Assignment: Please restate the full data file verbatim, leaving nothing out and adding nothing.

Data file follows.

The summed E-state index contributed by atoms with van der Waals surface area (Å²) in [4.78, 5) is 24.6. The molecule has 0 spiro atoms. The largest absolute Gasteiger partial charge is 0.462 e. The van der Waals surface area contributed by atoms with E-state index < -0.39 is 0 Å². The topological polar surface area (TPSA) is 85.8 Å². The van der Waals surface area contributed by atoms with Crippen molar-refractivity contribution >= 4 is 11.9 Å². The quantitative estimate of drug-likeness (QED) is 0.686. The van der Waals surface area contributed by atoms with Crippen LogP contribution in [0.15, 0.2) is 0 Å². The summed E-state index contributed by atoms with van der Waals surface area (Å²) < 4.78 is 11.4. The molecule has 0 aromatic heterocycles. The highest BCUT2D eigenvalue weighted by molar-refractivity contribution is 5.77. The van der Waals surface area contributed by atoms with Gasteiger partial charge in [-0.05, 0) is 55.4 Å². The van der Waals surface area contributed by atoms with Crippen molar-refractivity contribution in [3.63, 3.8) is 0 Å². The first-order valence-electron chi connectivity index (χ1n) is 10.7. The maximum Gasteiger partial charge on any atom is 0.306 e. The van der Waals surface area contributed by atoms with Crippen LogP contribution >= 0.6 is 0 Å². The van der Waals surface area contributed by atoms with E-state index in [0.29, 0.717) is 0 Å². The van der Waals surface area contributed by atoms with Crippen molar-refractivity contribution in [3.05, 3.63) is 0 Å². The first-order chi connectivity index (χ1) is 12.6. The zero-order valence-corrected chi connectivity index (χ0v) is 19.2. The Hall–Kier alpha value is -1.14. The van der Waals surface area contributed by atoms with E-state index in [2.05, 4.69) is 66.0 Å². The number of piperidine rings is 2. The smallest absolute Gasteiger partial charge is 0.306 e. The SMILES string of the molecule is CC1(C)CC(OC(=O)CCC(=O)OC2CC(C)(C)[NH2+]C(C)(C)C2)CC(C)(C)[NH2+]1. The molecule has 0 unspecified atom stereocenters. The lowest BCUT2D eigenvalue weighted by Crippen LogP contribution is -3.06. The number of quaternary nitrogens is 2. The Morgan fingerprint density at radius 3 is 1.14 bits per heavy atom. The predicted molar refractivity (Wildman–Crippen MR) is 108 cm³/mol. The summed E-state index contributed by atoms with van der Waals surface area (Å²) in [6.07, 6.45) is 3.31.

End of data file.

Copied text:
The summed E-state index contributed by atoms with van der Waals surface area (Å²) in [4.78, 5) is 24.6. The molecule has 0 spiro atoms. The largest absolute Gasteiger partial charge is 0.462 e. The van der Waals surface area contributed by atoms with E-state index < -0.39 is 0 Å². The topological polar surface area (TPSA) is 85.8 Å². The van der Waals surface area contributed by atoms with Crippen molar-refractivity contribution >= 4 is 11.9 Å². The quantitative estimate of drug-likeness (QED) is 0.686. The van der Waals surface area contributed by atoms with Crippen LogP contribution in [0.15, 0.2) is 0 Å². The summed E-state index contributed by atoms with van der Waals surface area (Å²) < 4.78 is 11.4. The molecule has 0 aromatic heterocycles. The highest BCUT2D eigenvalue weighted by molar-refractivity contribution is 5.77. The van der Waals surface area contributed by atoms with Gasteiger partial charge in [-0.05, 0) is 55.4 Å². The van der Waals surface area contributed by atoms with Crippen molar-refractivity contribution in [3.63, 3.8) is 0 Å². The first-order valence-electron chi connectivity index (χ1n) is 10.7. The maximum Gasteiger partial charge on any atom is 0.306 e. The van der Waals surface area contributed by atoms with Crippen LogP contribution >= 0.6 is 0 Å². The van der Waals surface area contributed by atoms with E-state index in [0.29, 0.717) is 0 Å². The van der Waals surface area contributed by atoms with Crippen molar-refractivity contribution in [3.05, 3.63) is 0 Å². The first-order chi connectivity index (χ1) is 12.6. The zero-order valence-corrected chi connectivity index (χ0v) is 19.2. The Hall–Kier alpha value is -1.14. The van der Waals surface area contributed by atoms with E-state index in [2.05, 4.69) is 66.0 Å². The number of piperidine rings is 2. The smallest absolute Gasteiger partial charge is 0.306 e. The SMILES string of the molecule is CC1(C)CC(OC(=O)CCC(=O)OC2CC(C)(C)[NH2+]C(C)(C)C2)CC(C)(C)[NH2+]1. The molecule has 0 unspecified atom stereocenters. The lowest BCUT2D eigenvalue weighted by Crippen LogP contribution is -3.06. The number of quaternary nitrogens is 2. The Morgan fingerprint density at radius 3 is 1.14 bits per heavy atom. The predicted molar refractivity (Wildman–Crippen MR) is 108 cm³/mol. The summed E-state index contributed by atoms with van der Waals surface area (Å²) in [6.07, 6.45) is 3.31.